(Disclosure: I did not like either candidate, however this is about what might happen to the markets over the next three months or so.)
There has been much written on SA and other sites and publications about the 'Trump Rally'. This is not accurate, although for identification purposes historically it will be recorded as such. What it is, is a typical post-election rally, that had acceleration based on two important facts: first, the 700 point drop in the Dow on election night in the overseas market - a six-sigma event that has not been seen since the Great Depression; second, a huge number of investment advisors who carried extremely high levels of cash ahead of the election (typical, but much higher than usual due to the contentious nature of this election).
Much has been made of the 2 million vote lead of Clinton, but it is only the electoral vote that counts. As prescribed under the 12th Amendment, which is very vague, the Electoral College meets on the second Monday following the first Tuesday in December (go figure). Ballots are submitted to the governor of each state for certification and then submitted to the Office of the Federal Registry, which every four years becomes the electoral college. That date this time is December 19th...these are in chronological order, not by probability.
While some states are 'all or none', most apportion electors, but the electors are not bound to vote for anyone. An elector voting against, the constituents is a 'faithless' elector and nothing more. There have been few of these in history but the most notable was when the entire Virginia delegation (23 votes) voted against their constituents. While it would be a stretch, there have been so many anomalies in this election that it is not inconceivable that 37 would vote 'faithless'. That would leave it at 269 for Trump, where the other votes go is anyone's guess. So this too would be a six sigma event. Let me make this clear: it is not at all likely but not impossible. Imagine the chaos should that happen.
How long would it continue? Until the House of Representatives votes to select a president which would be a Republican of course, but not likely Donald Trump. I am not hoping for this to happen because pent up anger could result in massive rioting. Still it is an event the stock market has to concern itself with.
The main reason for this is many (most?) managers were holding large, even record amounts of cash and the aforementioned 700 point drop in the Dow, forced them to cover. Note that in December the wrong bet could destroy one's performance for the entire year, and for some has done so already.
Although the reasons for it are different, from around November to year end, in any year, there are managers who want to own the winners of that year - for window dressing purposes. This perpetuates the rally in those stocks, or sectors (this year it is financials where nearly everyone had to rush to get to market weighting), creating an overshoot to long the sector.
So the next key date is of course 12/31. Where managers end the year when there has been a rally like this, in an otherwise lackluster year, is anyone's guess, but it is more likely that there will be more sellers in January, as they struggle to achieve flexibility. We saw this last January. This year January 20th is the inauguration. What will Trump say in his speech? Would you be willing to bet what the tone is going to be?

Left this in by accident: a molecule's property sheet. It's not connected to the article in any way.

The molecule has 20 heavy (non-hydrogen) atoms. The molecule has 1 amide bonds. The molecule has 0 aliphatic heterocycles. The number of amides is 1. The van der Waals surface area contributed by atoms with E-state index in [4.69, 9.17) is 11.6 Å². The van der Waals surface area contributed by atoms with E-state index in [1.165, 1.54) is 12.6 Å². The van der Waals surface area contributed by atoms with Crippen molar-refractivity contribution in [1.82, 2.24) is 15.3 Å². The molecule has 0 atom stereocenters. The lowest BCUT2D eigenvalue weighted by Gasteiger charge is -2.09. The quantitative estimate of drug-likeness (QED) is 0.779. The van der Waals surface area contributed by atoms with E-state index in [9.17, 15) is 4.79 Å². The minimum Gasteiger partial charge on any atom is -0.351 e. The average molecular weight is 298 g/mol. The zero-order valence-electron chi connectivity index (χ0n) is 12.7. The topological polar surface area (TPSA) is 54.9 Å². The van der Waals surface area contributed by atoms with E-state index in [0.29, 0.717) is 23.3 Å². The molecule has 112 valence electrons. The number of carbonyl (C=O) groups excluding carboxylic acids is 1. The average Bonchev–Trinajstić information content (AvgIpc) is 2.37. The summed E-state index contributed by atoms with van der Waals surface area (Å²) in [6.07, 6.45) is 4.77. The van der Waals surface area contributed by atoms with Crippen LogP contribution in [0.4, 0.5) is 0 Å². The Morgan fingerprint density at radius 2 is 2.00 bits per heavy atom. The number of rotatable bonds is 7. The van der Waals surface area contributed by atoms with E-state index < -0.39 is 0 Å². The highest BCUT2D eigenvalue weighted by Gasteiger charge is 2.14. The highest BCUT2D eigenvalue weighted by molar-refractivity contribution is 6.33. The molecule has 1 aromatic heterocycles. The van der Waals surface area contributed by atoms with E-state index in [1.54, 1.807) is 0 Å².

It's not over yet because sometime in the last half of January or first part of February will be his first State of the Union Address. Again, good luck on predicting how that will go.
The point is to not become too complacent especially if you are long. Note also that with a high probability of a tax cut in 2017, gains should be postponed and losses taken now to get the most bang for the buck. That could perpetuate selling in the new year.
But will tax cuts turn the economy around and accelerate GDP growth? According to Paul Kasriel, retired economist for Northern Trust Company, there is always the fatal flaw of Keynesian economics.
It isn't difficult to see which sectors will thrive under a Trump administration...IF Congress goes along, and although both houses have Republican majorities, it is by no means certain how much support he will have.
Beneficiaries: Finance (but has most of the benefit been realized by the stock market, especially if the Fed only raises rates slowly?); Defense, for obvious reasons; Pharma, less regulation but absorbing a higher proportion of household income; Construction (perhaps).
Losers: Real Estate (except high-end); Mainstream Media (Internet may be the beneficiary); Retail (consumption taxes ?)
Those are just some thoughts, it will take months, perhaps more than a year for it to play out, especially tax reform, which is easier to propose than to beat the lobby of accountants, tax lawyers, and tax preparers, who won't give up easily. That said, will the changes be positive for most Americans, or only a few as the two Bush tax cuts were. We know where Trump's interests lie...will they align?
Disclosure: I/we have no positions in any stocks mentioned, and no plans to initiate any positions within the next 72 hours.
I wrote this article myself, and it expresses my own opinions. I am not receiving compensation for it (other than from Seeking Alpha). I have no business relationship with any company whose stock is mentioned in this article.